One of my favorite pictures of the trip, they were so cute waving goodbye.

goodbye

We walked around town, and I managed to get a door picture 😉

bafia doors

John walking the same streets as his ancestors

bafia streets

Before heading back for lunch, we took a tour up to the church where his grandparents were married.

The inside

bafia church

bafia stain glass

John and Angelina posing together

bafia angelina

After all the walking around, we headed back to Melina’s for some lunch. The smell when we entered the house was so amazing, fresh garlic hung in the room – she was making delicious spaghetti.

bafia cooking

Unfortunately for me she slipped some mussels into the pasta so I had to pass, even though the smell was almost too much to give up.

bafia pasta

When they saw I didn’t eat my food and found out I don’t touch seafood, they quickly (as any Italian can attest to) shoved as many alternative options in my face as possible. I ended up eating a plateful of THE MOST FRESH ricotta you’ve ever seen. Still warm, mmmmm. Angelina put some sugar on it and it was like a sweet dessert. Nonna was totally right, I really did not understand how good it could be!

fresh ricotta

John and Melina were pretty much inseparable, so adorable!

bafia hug

Selfie

bafia selfie

Coffee and cake time

bafia coffee

Holy crap she made a big cake!

cake

Time to go walk all those calories off before we fell into a food coma. Angelina led us to the cemetery where we placed a few flowers for his mother’s grandparents and sister.bafia cemetery

This was John’s aunt, she was the first born but passed away when she was only 18 months old

mimma canzano

John was overwhelmed by the amount of names he recognized, he wanted to take a picture of every site

bafia cemetery

It was finally time to head out to our final destination for the day even thought we really didn’t want to leave. The clouds took over the town and there was just a beautiful and calm vibe about this place.

bafia sicily

As we said our goodbyes, John and Melina walked down together to the van. I can guarantee you we will be back to visit again, it’s just a matter of time (and time off)

I’m going to put the rest of the day in another post since this is sooooo long – so on to Day 14 Part 2.

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3 Comments

  • Reply Rose Scilipoti Solesky December 8, 2015 at 10:15 pm

    Thank you for the beautiful pictures of Bafia. My grandmother ROSA RICEVUTO was born in Bafia, Sicily. I was in Italy on Tour and got to go to Bafia but was unable to go to the courthouse to find my grandparents information. I must go back in the next few years to see what I missed.

    My grandmother Rosa RIcevuto was born in Bafia and I wonder if there are any relatives still living there. Also my grandfather I believe was from Sicily as well and his name was SCILIPOTI. My fathers name was Joseph Scilipoti. I am not sure of his fathers first name as he died when my father was only 5 years old. Maybe it was ANTONIO since my brothers name was ANTONIO and he was the first male grandchild. Any information you can provide would be most appreciated. I wonder if their are any SCILIPOTI’s or RICEVUTO’s still residing there. Any help would be most appreciated. Looking forward to hearing from someone in BAFIA, SICILY!!!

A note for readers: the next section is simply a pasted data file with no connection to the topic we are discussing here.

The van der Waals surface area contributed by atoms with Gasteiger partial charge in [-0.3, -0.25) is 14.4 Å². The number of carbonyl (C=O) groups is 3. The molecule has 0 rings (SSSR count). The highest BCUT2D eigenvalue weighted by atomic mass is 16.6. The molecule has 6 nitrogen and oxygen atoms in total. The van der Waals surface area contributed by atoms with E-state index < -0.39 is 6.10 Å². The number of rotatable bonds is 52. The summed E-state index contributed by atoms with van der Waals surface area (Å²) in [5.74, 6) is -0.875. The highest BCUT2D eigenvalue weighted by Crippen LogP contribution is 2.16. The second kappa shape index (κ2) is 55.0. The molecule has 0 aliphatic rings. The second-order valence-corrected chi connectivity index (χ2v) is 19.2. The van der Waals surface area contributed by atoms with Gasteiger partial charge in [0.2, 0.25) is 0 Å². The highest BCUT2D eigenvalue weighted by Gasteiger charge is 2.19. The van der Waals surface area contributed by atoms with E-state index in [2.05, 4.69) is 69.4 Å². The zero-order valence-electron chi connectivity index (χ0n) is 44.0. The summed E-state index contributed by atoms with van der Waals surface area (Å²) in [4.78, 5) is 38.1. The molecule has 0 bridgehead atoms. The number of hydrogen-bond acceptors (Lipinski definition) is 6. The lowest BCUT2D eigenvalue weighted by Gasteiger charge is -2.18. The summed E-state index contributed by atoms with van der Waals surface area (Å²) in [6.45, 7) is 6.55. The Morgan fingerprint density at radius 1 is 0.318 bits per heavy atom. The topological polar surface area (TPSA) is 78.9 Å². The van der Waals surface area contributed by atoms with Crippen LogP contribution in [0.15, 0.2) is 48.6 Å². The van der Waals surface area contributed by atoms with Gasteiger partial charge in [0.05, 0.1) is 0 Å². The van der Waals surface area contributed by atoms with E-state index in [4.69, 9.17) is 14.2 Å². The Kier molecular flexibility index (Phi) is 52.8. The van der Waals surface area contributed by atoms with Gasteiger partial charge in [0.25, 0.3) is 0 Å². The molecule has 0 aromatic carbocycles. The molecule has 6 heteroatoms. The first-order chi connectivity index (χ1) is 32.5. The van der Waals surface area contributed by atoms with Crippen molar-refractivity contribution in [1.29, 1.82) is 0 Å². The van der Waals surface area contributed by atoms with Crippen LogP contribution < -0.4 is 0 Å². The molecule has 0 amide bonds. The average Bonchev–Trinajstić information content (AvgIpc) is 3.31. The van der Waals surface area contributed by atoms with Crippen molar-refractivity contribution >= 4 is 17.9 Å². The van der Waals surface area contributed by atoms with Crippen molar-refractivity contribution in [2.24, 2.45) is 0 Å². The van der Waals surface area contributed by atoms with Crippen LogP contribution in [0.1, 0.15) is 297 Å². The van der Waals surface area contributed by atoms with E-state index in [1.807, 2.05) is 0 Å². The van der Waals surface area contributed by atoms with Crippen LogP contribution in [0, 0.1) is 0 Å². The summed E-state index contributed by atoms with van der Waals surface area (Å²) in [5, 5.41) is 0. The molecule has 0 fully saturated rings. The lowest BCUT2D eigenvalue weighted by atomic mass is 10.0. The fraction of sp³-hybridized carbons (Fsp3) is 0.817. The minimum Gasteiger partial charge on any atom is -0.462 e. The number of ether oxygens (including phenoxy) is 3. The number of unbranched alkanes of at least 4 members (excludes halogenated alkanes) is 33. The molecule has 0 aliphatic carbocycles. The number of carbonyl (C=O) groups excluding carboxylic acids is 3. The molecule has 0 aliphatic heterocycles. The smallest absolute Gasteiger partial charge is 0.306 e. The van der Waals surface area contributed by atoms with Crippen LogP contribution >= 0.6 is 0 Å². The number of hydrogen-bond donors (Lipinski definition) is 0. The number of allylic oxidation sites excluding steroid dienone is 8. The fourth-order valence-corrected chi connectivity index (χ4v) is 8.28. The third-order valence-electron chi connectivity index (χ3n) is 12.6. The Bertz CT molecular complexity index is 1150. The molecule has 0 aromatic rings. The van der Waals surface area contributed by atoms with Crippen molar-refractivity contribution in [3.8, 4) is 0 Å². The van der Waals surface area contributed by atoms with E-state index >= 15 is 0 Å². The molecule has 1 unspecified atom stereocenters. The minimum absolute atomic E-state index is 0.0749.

.

    • Reply Christa Watson December 8, 2015 at 10:22 pm

      Hi Rose,

      Funny you should email all this, I think my boyfriend is actually also related to Scilipoti. I’m going to fwd along your email so you 2 can chat.

  • Reply Rose Scilipoti Solesky December 8, 2015 at 10:54 pm

    Hi Christa Watson, There are some Scilipoti ‘s in Little Italy and I have spoken to someone there with the same surname but unfortunately he was very cordial but seemingly not too interested in finding the connection although I am certain there is one. However, I thank you for your reply and Thank you for your interest. BTW, your last name, Watson is a familiar name to me as well. I went to school with some people with the last name WATSON. ST. JOHN THE EVANGALIST IN BALTIMORE CITY. I BELIEVE HER NAME WAS GERALDINE WATSON. I THINK she was in my brothers class. Baltimore is a small town after all, so you don’t have to travel too far to find a connection. I remember now Geraldine was in my brothers class and his name is, what else, TONY. Cilipote , Go figure right, LOL! If there is a connection, I am sure my brother wud love to hear from her. He lives in Perry Hall, right around the corner from me. BTW, Cilipote, is how they spelled my name in School but the correct spelling is SCILIPOTE or, ending in an I whichever the case may be.